Delegates will meet at the National Union of Teachers Conference in Manchester this month (21-24 March) in the middle of the union’s first national strike ballot for 22 years. Most activists are expecting a strong yes vote to endorse the union’s opposition to a 2008-10 pay deal which offers three further years of pay cuts.
Tory-era trade union laws on balloting have however made it much harder for workers to take part in union ballots and much more likely that they will not even receive a ballot paper. Such conditions may effect turnout in this ballot. Should the ballot be successful, however, the union is planning to call members out on a national one-day strike on Thursday 24 April.
A teachers strike against a below-inflation pay award will be a tremendous boost to all public sector workers facing the threat of pay cuts under the governments plan to limit rises to around 2%. Inflation continues to sit at around 4% with the costs of some major essentials, such as housing and energy bills, surging way ahead of that. While any suggestion of increasing taxes on business or wealthy individuals is dismissed by Gordon Brown, workers who deliver services on which the whole of society depend are expected to accept without a murmur that their living standards should decline. A collective trade union response to this has been long overdue.
Attempts by local government and health workers to force their unions to take a lead last year failed. A positive ballot result and teachers strike on 24 April must be used to revive and re-energise efforts in other public sector unions.
In recent weeks teacher trade unionists have seen evidence of the mood amongst other public sector workers on pay — some of it from an unlikely source. When London NUT organisers opened talks with the police about a march and rally on 24 April they were asked to explain the purpose of the strike day. When they explained that it was to oppose a below-inflation pay award they were told “you can have what you want”! It is likely that the London strike march will go down Whitehall, past Downing Street to Central Hall Westminster.
In Nottingham NUT members took strike action at Bilborough Sixth Form College on Tuesday 11 March over workload and class size. The picket was good and when the Royal Mail van arrived with the post the driver, before being asked, said “no post today for the college then” turned round and drove off.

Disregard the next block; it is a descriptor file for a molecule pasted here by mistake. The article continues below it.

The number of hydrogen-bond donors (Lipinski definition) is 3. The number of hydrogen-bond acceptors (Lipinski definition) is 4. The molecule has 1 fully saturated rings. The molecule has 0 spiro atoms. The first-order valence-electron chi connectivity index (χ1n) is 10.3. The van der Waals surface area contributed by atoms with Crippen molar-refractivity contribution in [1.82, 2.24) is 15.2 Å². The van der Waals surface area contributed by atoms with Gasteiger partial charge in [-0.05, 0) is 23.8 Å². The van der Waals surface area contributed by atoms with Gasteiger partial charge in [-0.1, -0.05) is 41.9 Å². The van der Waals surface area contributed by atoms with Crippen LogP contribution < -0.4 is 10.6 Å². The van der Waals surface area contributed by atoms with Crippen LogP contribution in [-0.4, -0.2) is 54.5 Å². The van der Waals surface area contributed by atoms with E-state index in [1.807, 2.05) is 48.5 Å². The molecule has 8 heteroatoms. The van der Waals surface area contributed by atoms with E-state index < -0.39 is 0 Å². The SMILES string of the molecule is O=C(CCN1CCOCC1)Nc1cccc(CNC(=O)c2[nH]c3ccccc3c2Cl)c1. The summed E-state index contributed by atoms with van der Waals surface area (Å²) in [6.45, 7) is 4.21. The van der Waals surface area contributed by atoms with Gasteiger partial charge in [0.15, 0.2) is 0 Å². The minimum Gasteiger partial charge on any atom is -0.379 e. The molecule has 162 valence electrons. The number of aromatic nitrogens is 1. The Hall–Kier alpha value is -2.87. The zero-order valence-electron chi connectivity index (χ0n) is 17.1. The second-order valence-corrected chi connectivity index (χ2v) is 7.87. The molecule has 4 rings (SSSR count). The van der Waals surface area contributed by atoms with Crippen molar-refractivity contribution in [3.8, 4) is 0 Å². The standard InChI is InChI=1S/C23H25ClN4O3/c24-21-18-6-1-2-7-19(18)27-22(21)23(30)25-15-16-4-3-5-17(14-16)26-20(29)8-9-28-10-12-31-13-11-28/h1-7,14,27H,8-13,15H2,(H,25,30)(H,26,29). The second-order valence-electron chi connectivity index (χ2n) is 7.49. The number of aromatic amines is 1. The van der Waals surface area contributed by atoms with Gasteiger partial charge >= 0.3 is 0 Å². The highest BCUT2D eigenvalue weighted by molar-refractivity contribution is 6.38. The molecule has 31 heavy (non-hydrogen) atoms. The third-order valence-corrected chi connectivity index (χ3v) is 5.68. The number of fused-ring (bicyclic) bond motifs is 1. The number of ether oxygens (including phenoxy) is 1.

Millions of public sector workers are angry at the way they are underpaid, overworked and undervalued. A significant revolt against that by a major union could ignite the generalised campaign of opposition that is sorely needed.
Teachers are likely to be joined in action on 24 April by further education lecturers from the University and College Union (UCU). It is also important that other school-based unions do everything they can to support the NUT action — eg refusing to undertake work normally done by strikers, insisting on closure where health and safety is at risk. Mark Serwotka was quoted in the Metro on 11 March indicating that PCS may name their next strike day for workers in the Department of Work and Pensions as 24 April. Whatever can be done to make this a day of substantial protest at the government’s attack on working class living standards should be done.
But 24 April is only the beginning. Further action will almost certainly be needed to win a decent pay rise for teachers. The newly-elected NUT Executive has seen a small but significant shift to the left which should make it more likely that the argument for a new ballot can be won. In reality the chances of this happening depend on two key factors. The first is a successful ballot and a popular well-supported day of action on 24 April. The second would be a clear indication that other public sector unions are prepared to join the fray and build a campaign of co-ordinated action to oppose New Labour’s pay freeze.
Delegates in Manchester should send a message to the incoming Executive that, should the one-day strike ballot and day of action be a success, they need to draw up plans for a programme of action after 24 April and co-ordinate that wherever possible with other public sector unions — not just through the TUC but through bilateral co-operation with those unions prepared to join us and through public sector alliances built at the local level. That way we can hope to see the launch of an effective and serious fight-back on public sector pay.